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J Alzheimers Dis. 2016;49(4):1085-93. doi: 10.3233/JAD-150244.

Progression of Extrapyramidal Signs in Alzheimer's Disease: Clinical and Neuropathological Correlates.

Author information

1
The Taub Institute for Research on Alzheimer's Disease and the Aging Brain, Columbia University, New York, NY, USA.
2
Sergievsky Center, College of Physiciansand Surgeons, Columbia University New York, NY, USA.
3
National Alzheimer's Coordinating Center, University of Washington, WA, USA.
4
Department of Epidemiology, University of Washington, WA, USA.
5
Department of Neurology and Psychiatry, University "Sapienza", Rome, Italy.
6
Department of Neurology, College of Physiciansand Surgeons, Columbia University and the New York, Presbyterian Hospital, New York, NY, USA.

Abstract

BACKGROUND:

Extrapyramidal signs (EPS) are frequent in Alzheimer's disease (AD) and core manifestation of related diseases, i.e., dementia with Lewy bodies and Parkinson's disease; furthermore, Lewy bodies and AD-type pathology occur in all three conditions.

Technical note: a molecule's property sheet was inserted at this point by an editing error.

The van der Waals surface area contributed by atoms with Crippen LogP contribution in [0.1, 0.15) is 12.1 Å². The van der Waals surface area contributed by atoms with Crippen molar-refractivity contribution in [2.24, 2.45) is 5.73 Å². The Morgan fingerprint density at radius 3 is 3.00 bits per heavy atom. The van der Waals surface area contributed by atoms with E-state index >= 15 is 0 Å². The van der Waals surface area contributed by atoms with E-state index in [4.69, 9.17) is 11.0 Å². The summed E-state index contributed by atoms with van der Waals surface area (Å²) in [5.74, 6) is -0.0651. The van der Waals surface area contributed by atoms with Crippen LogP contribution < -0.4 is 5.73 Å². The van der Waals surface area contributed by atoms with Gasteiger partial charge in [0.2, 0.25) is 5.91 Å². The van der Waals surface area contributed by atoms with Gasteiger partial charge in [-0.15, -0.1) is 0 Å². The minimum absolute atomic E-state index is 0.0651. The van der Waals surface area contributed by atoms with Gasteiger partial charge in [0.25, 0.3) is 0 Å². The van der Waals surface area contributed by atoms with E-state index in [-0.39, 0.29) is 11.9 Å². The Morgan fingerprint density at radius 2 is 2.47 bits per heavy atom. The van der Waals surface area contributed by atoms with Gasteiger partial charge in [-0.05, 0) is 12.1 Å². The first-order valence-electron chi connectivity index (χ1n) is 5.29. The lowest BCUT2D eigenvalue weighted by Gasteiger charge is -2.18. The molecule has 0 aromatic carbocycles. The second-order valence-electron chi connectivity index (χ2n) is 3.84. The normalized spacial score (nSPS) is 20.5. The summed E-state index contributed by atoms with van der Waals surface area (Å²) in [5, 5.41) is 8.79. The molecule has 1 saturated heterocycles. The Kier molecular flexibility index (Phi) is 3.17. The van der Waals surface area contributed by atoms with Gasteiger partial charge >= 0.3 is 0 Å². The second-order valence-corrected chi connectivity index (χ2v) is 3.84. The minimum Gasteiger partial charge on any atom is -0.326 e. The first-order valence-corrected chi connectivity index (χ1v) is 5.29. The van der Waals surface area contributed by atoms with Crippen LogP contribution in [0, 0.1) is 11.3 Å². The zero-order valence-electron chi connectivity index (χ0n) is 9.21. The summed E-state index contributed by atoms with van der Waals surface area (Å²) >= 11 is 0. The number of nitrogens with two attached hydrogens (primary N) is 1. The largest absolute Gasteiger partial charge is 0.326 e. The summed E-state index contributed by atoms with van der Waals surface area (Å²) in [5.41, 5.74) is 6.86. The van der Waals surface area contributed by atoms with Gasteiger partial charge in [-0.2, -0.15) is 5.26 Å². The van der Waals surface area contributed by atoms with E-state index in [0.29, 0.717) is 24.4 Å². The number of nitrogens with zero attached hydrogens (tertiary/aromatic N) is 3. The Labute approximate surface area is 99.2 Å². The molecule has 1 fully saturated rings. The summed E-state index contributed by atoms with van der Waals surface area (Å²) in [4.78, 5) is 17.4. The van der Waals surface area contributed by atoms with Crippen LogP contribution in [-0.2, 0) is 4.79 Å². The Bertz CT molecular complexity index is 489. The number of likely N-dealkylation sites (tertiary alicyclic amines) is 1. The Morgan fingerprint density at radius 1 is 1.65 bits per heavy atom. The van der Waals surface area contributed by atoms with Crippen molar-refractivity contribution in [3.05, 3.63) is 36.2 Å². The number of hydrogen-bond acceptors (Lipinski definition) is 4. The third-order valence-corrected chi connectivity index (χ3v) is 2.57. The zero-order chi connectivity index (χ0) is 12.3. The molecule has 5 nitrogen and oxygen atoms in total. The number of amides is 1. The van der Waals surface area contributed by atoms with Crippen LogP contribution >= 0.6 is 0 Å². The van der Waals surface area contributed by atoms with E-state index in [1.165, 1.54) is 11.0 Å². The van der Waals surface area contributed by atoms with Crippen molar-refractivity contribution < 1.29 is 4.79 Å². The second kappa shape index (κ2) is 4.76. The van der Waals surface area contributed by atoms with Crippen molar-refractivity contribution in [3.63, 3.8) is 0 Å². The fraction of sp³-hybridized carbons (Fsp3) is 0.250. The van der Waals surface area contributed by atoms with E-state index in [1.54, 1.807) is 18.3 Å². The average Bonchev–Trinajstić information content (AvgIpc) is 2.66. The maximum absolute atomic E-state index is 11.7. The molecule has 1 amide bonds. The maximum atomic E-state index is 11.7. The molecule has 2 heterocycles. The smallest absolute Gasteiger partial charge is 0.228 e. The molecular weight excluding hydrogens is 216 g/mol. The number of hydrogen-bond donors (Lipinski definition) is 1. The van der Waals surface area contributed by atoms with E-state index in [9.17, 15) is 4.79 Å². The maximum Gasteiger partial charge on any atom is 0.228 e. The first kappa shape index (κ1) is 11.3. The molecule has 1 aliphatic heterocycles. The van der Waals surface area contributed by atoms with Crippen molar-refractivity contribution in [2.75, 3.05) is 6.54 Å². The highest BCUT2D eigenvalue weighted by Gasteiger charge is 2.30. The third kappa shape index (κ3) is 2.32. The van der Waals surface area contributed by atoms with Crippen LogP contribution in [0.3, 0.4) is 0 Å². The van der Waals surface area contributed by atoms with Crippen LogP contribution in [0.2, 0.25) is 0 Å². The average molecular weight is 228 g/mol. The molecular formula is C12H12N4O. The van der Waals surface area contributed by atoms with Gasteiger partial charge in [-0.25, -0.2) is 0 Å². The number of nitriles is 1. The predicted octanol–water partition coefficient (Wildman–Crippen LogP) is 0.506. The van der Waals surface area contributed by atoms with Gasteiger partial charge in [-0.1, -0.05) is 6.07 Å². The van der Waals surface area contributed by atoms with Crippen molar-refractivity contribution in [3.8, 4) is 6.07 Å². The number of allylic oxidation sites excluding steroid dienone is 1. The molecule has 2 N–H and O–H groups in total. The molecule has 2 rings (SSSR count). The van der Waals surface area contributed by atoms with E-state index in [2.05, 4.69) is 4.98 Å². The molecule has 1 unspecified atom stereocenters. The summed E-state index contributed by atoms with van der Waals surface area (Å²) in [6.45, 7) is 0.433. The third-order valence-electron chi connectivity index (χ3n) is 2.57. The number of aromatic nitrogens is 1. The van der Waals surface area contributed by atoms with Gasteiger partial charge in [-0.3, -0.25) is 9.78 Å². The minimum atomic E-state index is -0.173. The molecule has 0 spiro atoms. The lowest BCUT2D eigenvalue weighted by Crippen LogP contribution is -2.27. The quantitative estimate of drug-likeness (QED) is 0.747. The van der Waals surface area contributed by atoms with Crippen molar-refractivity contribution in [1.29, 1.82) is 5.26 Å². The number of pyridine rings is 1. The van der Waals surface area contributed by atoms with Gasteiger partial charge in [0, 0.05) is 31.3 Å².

OBJECTIVE:

To identify clusters of EPS progression over time and their clinical and neuropathological correlates.

METHODS:

3,502 AD patients with longitudinal assessment from the National Alzheimer's Coordinating Center database were included; 394 provided neuropathological data. k-means algorithm was employed to identify clusters of EPS progression and those were compared in terms of cognitive profile, neuropsychiatric features and neuropathological findings.

RESULTS:

Three clusters of EPS progression were identified: no/low (n = 1,583), medium (n = 1,259), and high (n = 660) EPS burden. Compared to those with no/low and medium EPS, those with high EPS had greater cognitive and neuropsychiatric impairment, specifically hallucinations. Despite similar AD-pathology across the three clusters, the high EPS cluster had a significantly number of subjects diagnosed with dementia with Lewy bodies.

CONCLUSIONS:

Cluster analysis of EPS progression over time identified different subgroups of AD patients with distinct clinical and neuropathological features.

KEYWORDS:

Alzheimer’s disease; K-means clustering; Lewy bodies; extrapyramidal signs; longitudinal studies

PMID:
26599050
PMCID:
PMC4779642
DOI:
10.3233/JAD-150244
[Indexed for MEDLINE]
Free PMC Article

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